Lung Cancer Screenings

Riverside Offers Lung Cancer Screenings

NEWPORT NEWS, VA. – September 2013 – Lung cancer is by far the leading cause of cancer deaths, and Riverside Health System Regional Medical Center is offering early detection screenings to help catch cases earlier and save more lives.

All Riverside Health System hospitals and diagnostic centers now offer low-dose CT screening for patients who have risk factors and may be at risk of developing lung cancer. Typically, chest X-rays are used to diagnose patients who already exhibit signs of cancer, but often the disease is at an advanced staged when it's detected. The new early detection screenings are available to high-risk patients before symptoms develop.

Screenings are available at Riverside facilities in Newport News, Hampton, Smithfield, Williamsburg, Gloucester, Nassawadox and Tappahannock.

A National Lung Screening Study published in 2011 showed that people at high risk for developing lung cancer who were screened with low-dose CT scans saw a 20 percent reduction in lung cancer-related mortality compared with those who were screened with standard chest x-rays.

"The quicker we can catch lung cancer, the better we can treat it, and the better chance we have at beating it," said Steven Scott, M.D., of Riverside Thoracic and Cardiovascular Surgery and partner in the screening project. "Offering early detection screenings is another way Riverside is carrying out its mission of caring for others as we care for those we love."

The American Cancer Society estimates about 228,190 new cases of lung cancer will be diagnosed and about 159,480 people will die from lung cancer in the U.S. in 2013. That accounts for 27 percent – more than a quarter – of all cancer deaths. Each year, more people die of lung cancer than of colon, breast and prostate cancers combined, according to the American Cancer Society.

Lung screenings are designed for people 55 to 74 years old who have smoked an average of a pack a day for 30 years, who are currently smoking or who quit less than 15 years ago. Others, who have smoked less, but have additional risk factors, are also offered the screenings.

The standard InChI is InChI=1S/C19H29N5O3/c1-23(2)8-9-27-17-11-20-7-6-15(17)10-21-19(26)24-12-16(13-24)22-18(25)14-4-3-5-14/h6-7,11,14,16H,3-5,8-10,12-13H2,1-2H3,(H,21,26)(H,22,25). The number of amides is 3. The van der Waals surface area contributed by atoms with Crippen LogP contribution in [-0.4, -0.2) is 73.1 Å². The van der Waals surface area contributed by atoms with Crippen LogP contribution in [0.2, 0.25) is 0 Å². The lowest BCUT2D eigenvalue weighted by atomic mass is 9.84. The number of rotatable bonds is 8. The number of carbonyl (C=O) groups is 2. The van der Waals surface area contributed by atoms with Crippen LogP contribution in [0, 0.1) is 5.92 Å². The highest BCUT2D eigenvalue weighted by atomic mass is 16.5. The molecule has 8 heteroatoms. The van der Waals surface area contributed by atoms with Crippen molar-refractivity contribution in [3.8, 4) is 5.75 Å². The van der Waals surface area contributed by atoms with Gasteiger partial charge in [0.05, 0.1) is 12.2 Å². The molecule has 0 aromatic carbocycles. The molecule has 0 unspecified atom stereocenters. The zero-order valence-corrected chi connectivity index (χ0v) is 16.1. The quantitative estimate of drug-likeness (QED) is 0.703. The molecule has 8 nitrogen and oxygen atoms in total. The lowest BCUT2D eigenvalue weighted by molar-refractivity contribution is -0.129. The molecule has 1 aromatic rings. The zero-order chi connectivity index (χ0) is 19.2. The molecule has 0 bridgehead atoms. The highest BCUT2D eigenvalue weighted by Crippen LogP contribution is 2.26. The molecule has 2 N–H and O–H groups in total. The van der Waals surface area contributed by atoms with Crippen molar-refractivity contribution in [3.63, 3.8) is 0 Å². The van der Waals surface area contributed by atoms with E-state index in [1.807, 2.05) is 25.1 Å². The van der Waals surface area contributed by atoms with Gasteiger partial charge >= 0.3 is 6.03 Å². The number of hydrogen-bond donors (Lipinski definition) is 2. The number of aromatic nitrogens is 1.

"Lung cancer is a deadly disease, but it doesn't have to be," Scott said. "Anyone who is at high risk of developing lung cancer should consider undergoing an early detection screening and should consider quitting smoking, if they haven't already. Riverside offers help to those who want to quit smoking."

Riverside offers Smokeless®, a program to help people quit smoking on the Peninsula. For information, call Holly Hicks at (757) 875-7533.

To learn more about early detection lung cancer screenings or to schedule an appointment, call Riverside's lung cancer patient navigator at (757) 534-LUNG.

Frequently Asked Questions about early detection lung cancer screenings

1. Why should I be screened for lung cancer?

Lung cancer is the most common fatal cancer in adults, but it's treatable if it's caught early. Screening helps to identify lung cancer early, when it's most treatable.

2. Who is a candidate for a screening?

Lung screenings are designed for people 55 to 74 years old who have smoked for 30 years, who are currently smoking or who quit less than 15 years ago.

3. What is the cost?  Is it covered by insurance?

At this time, preventative screenings are not covered by insurance and cost $225. This upfront cost could save you from undergoing more costly treatments down the road, if it catches a problem early.

4. How do I set up an appointment?

Call (757) 534-LUNG.

5. What can I expect during my screening appointment?

The screening itself takes just a few seconds. You will be asked to briefly hold your breath to capture the most accurate images. Afterward, you will meet with a specialist to receive the results of the screening.

6. What happens after my lung cancer screening?

If the screen results are negative, the patient is recommended to be screened again each year for the next two years and to quit smoking. A positive screening means that additional follow-up or further testing is needed to determine if the patient has lung cancer or another problem. A specialist will meet with you to discuss the next steps.

7. Where are lung cancer screenings offered?

Screenings are offered at all Riverside hospitals and outpatient radiology centers. Call (757) 534-LUNG to find the location nearest you.

8. Does Riverside offer classes to help me quit smoking?

Yes, Smokeless®, a smoking-cessation program, is offered at Riverside Regional Medical Center. For information, call Holly Hicks at (757) 875-7533.

9. What are the risks of undergoing a lung cancer screening?

The screening exposes patients to a very low amount of radiation. There's also a small chance that the screening may not result in an accurate diagnosis, meaning the screening may detect no cancer when cancer is present, or may detect cancer when no cancer is present.

10. How is this screening different from the old way of screening?

The CT scanner may detect very small abnormalities that do not show up on regular X-rays until they are much larger and more difficult to treat.

11. What if I'm diagnosed with lung cancer?

We are here to help. Riverside Health System offers the full array of lung cancer services, from targeted therapy, which uses specialized drugs to block the growth and spread of cancer cells, to chemotherapy, radiation therapy and surgery. A lung cancer patient navigator is available to walk patients through every step of the process. Learn more about Riverside's lung cancer program and meet the lung cancer team at www.riversideonline.com/services/cancer/lung.

Published: October 4, 2013



 

Bookmark and Share   E-Mail Page   Printer Friendly Version